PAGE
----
water management program progresses
Yates, Media Relations
UNH is in the second year of a five-year plan to stop pollutants
from entering the university storm water drainage system.
The Office of Environmental Health and Safety (OEHS) and Facilities
Management have been working together to create an up-to-date storm
water sewer system drainage map of the campus in compliance with
the EPA Storm Water regulations.
In addition, OEHS has partnered with the UNH Computing and Information
Services Department and the Seacoast Storm Water Coalition to create
two educational videos on storm water run-off. The UNH Center for
Stormwater Technology Evaluation and Verification (CSTEV) is working
on two field projects of interest to UNH that seek to treat and
minimize storm water at the source, rather than after it is collected
and channeled into the sewer system.
The purpose of the University’s Storm Water Management Program
is to target and prevent potential sources of intentional and unintentional
discharges of pollutants into surface waters. The six specific parts
of the plan include: 1) public education and outreach, 2) public
participation and involvement, 3) illicit discharge detection and
elimination, 4) construction site runoff control, 5) post-construction
runoff control, and 6) pollution prevention and good housekeeping.
One project included in the plan aims to mark “catchments”
prone to pollution. A catchment is any receptacle that receives
water runoff, including lawn drains, trenches, building drains,
inverted drains (the round and square ones on roads and walkways)
and terrace drainage basins. Round metal plaques, about the circumference
of a golf hole, will be screwed or glued to the grates of all catchments
whose fallout goes directly to a significant body of water like
Oyster River, Little Bay or Great Bay. The plaques will display
a message—“No Dumping, Drains To Bay,” to remind
the campus community that what we do in our environment affects
“There are some (catchments) that receive many non-point pollutants
such as oil, sand, and cigarette butts,” said Bradford Manning,
director of OEHS. “Those are the ones we need to concentrate
on to make sure they are cleaned regularly,” he said.
“We’re working with Facilities to identify our storm
water problems and solve them,” said David Gillum, OEHS laboratory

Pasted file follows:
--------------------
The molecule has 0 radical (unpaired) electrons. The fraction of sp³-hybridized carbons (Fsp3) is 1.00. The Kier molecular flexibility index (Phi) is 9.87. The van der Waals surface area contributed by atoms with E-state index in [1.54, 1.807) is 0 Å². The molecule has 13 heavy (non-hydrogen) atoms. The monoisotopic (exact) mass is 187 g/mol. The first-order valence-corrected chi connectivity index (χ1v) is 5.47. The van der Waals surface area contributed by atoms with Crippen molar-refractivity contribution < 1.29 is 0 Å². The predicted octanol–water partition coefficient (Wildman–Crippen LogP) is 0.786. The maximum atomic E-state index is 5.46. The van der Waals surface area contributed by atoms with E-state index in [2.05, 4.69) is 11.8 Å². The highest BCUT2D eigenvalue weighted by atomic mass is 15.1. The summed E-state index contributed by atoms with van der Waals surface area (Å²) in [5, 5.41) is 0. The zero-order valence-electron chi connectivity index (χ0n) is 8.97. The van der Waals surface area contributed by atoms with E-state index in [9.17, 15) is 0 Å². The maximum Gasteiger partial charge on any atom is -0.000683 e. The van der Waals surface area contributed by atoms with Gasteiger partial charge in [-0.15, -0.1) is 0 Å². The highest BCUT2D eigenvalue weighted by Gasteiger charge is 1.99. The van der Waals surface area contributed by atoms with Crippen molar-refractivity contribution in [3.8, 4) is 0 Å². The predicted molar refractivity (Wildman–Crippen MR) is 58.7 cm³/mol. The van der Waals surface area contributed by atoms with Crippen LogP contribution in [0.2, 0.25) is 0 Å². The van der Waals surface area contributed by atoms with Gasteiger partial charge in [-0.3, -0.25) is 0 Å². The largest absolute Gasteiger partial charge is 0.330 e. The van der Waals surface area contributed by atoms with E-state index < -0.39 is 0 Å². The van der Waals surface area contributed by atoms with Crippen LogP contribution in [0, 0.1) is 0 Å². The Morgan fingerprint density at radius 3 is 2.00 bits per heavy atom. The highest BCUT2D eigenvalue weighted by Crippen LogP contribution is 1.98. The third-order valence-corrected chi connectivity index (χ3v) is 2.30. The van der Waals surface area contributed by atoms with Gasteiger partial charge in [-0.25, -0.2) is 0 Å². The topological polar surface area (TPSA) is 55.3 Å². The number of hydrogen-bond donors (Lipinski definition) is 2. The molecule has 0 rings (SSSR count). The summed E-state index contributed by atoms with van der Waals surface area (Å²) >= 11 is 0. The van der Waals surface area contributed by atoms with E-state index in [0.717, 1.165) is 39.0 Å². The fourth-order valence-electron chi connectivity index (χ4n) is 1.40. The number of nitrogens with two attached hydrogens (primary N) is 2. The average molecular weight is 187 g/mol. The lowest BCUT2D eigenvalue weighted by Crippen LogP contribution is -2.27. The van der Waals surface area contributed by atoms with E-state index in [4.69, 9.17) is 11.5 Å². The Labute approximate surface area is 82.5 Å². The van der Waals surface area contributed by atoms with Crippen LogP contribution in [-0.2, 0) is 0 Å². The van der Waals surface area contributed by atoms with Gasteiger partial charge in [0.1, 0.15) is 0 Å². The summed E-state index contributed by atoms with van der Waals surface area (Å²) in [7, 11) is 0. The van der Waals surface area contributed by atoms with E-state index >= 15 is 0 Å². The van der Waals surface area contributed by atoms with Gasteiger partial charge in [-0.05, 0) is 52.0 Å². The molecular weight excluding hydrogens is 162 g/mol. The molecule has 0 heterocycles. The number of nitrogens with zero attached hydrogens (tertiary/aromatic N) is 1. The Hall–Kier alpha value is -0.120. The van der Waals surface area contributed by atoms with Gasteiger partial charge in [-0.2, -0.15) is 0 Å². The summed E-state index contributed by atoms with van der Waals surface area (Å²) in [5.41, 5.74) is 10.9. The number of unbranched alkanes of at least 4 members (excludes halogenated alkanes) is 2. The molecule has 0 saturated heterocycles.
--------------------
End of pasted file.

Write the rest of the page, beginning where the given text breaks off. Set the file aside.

To assist OEHS with satisfying the EPA requirements for the Illicit
Detection and Elimination (IDDE) minimum control measure, Peter
Tardie, the Spatial Information Systems (SIS) manager for Facilities
Information Technology and his team, successfully mapped the storm
water drainage distribution network. This resulted in the field
acquisition of more than 700 catchments and 250 outfalls within
the UNH campus covering an area of over 1,100 acres.
“This is a collective effort between OEHS and Facilities,”
said Tardie. “We are harnessing the diverse SIS mapping capabilities
for current or future campus projects such as these.”
In addition to GIS data collection, the UNH Storm Water Management
Program prohibits the intentional or improper dumping or draining
of a substance into the storm water drainage system.
“Most people think that the storm water runoff feeds into
a sanitary sewer facility and is treated, but it is not,”
OEHS and Facilities have been conducting dry weather inspections
of the drainage system’s outfalls. In addition, two educational
videos were produced, one to help the seacoast community identify
pollution sources and prevent them, and the second directed at the
university community. Also, an informational brochure was distributed
to the campus community and posters displayed in the MUB where students
In June, the CSTEV completed construction of a porous pavement parking
area at the West Edge Lot to treat and minimize storm water at the
“We are all working together to provide a solution to real
world problems,” Tardie said.